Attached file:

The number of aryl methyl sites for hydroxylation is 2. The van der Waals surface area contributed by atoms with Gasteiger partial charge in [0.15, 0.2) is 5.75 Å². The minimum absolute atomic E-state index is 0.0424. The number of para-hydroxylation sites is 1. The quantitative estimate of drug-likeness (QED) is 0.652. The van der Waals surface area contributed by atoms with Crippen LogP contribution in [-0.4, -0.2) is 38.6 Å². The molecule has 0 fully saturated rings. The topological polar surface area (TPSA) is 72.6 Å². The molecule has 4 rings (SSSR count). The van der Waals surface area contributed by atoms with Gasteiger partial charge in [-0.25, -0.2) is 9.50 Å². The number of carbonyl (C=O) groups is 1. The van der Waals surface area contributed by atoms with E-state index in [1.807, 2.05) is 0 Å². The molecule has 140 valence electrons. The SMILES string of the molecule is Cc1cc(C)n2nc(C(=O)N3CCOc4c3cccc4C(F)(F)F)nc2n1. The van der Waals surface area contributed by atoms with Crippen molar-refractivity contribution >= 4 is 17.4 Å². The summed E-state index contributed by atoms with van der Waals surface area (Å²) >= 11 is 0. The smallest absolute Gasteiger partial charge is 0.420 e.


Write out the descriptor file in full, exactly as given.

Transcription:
The number of aryl methyl sites for hydroxylation is 2. The van der Waals surface area contributed by atoms with Gasteiger partial charge in [0.15, 0.2) is 5.75 Å². The minimum absolute atomic E-state index is 0.0424. The number of para-hydroxylation sites is 1. The quantitative estimate of drug-likeness (QED) is 0.652. The van der Waals surface area contributed by atoms with Crippen LogP contribution in [-0.4, -0.2) is 38.6 Å². The molecule has 0 fully saturated rings. The topological polar surface area (TPSA) is 72.6 Å². The molecule has 4 rings (SSSR count). The van der Waals surface area contributed by atoms with Gasteiger partial charge in [-0.25, -0.2) is 9.50 Å². The number of carbonyl (C=O) groups is 1. The van der Waals surface area contributed by atoms with E-state index in [1.807, 2.05) is 0 Å². The molecule has 140 valence electrons. The SMILES string of the molecule is Cc1cc(C)n2nc(C(=O)N3CCOc4c3cccc4C(F)(F)F)nc2n1. The van der Waals surface area contributed by atoms with Crippen molar-refractivity contribution >= 4 is 17.4 Å². The summed E-state index contributed by atoms with van der Waals surface area (Å²) >= 11 is 0. The smallest absolute Gasteiger partial charge is 0.420 e.